Consider this a possible continuation of yesterdays post. (For the most part, I’m indebted to James Alison for the following.)
When he came to it, he found nothing but leaves, for it was not the season for figs. He said to it, "May no one ever eat fruit from you again." And his disciples heard it. (Mark 11)
I heard a sermon several months ago where the pastor made the point that Jesus was not knocking temple sacrifice, or the Temple per se, just the exploitation of people buying the animals to be sacrificed.
But think about this. In Mark’s account of the days surrounding the Jerusalem entrance, Jesus comes to the city, enters the Temple, and just looks around and leaves. The next day on his way back to Jerusalem from Bethany, he curses the barren fig tree, then proceeds to the Temple, clears it out, and leaves the city again. The next morning on the way back again Peter points out to Jesus that the "cursed" tree has withered and Jesus says, "Truly I tell you, if you say to this mountain, Be taken up and thrown into the sea, and if you do not doubt in your heart, but believe that what you say will come to pass, it will be done for you."
I was always confused by the succession of these apparently disparate events and the strange fig-tree subplot. I mean, really, Jesus, first casing the Temple, then, on his way back the next day, wanting figs out of season, he curses the poor tree. Then (perhaps surly and obviously hungry) he rousts the "robbers" from the temple. And then the following day the withered fig tree comes in handy for a teaching on prayer…yes, on faith and prayer, but illustrated by pitching a mountain into the sea?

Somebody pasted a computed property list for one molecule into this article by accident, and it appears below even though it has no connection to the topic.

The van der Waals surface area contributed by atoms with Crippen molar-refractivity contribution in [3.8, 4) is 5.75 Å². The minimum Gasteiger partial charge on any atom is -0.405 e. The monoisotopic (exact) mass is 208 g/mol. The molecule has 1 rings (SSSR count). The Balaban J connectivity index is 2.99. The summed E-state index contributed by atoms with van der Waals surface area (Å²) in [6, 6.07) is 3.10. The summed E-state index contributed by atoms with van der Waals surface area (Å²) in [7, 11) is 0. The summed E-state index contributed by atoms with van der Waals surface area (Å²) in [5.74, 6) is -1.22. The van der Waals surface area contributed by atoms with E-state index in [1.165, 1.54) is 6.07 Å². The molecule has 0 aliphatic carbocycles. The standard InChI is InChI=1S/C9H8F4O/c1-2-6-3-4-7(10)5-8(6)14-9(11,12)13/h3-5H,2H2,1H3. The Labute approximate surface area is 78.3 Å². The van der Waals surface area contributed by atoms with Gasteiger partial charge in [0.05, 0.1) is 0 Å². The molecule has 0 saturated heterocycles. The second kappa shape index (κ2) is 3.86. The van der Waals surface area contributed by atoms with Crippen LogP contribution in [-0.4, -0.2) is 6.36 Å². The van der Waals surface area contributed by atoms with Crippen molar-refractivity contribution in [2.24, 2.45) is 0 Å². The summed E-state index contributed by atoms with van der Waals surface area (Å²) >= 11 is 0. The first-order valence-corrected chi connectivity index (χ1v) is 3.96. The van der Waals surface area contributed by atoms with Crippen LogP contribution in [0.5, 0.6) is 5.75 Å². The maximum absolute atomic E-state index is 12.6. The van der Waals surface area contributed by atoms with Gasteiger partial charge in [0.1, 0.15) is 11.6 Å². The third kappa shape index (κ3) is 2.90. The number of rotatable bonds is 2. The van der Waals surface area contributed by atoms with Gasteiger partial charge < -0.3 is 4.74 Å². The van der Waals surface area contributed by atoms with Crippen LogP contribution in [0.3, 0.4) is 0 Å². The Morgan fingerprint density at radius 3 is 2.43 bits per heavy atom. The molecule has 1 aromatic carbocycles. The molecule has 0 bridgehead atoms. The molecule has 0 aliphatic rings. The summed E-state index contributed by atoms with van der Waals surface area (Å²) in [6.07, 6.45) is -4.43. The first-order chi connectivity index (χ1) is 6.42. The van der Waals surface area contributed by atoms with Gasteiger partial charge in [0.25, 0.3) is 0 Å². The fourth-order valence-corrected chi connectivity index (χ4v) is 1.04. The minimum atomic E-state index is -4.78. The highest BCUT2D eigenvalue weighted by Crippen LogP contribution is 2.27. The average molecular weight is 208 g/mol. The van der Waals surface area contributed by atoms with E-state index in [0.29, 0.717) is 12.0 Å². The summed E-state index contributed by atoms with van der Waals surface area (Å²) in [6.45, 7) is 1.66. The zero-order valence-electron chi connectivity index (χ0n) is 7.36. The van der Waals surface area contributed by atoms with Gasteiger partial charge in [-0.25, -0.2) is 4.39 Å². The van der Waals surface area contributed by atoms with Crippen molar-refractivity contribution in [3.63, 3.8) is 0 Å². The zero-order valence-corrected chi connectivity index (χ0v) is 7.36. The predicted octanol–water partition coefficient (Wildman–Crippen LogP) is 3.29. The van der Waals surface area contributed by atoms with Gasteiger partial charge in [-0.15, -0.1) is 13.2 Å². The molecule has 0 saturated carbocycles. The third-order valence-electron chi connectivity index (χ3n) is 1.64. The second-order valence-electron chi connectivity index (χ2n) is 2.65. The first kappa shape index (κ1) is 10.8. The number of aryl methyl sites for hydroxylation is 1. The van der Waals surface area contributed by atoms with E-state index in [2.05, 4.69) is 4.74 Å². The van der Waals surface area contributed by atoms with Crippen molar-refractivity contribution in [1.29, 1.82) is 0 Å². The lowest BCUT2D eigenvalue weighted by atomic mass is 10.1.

But now, try reading this succession of events with a non-sacrificial frame of reference. That is, where the Temple is viewed as I believe Jesus viewed it, with indifference at best but more likely as an obstacle to the Kingdom; not just because of it’s notorious ways of exclusion and faction-making inherent in the sacrificial system, but because the true Temple is now here.
Well, when read like this the whole thing comes together. The just-looking-around-indifference to the Temple, then the fig tree (think Temple metaphor) cursing, "may no one eat fruit from you again", then the cleansing as the inclusion of "all nations" and ability to pray "whenever". And the prayer teaching on hurling the mountain into the sea? Well, what makes more sense when the "mountain" in question is the "mount" that the Temple was built on? There’s a good chance that that "mountain" was in view of the fig tree.
As James Alison said, "From now on the Temple is wherever ordinary human beings are engaged together in prayer, in treating each other in a way which builds up, and wherever they are together undoing the world of violent sacrifice."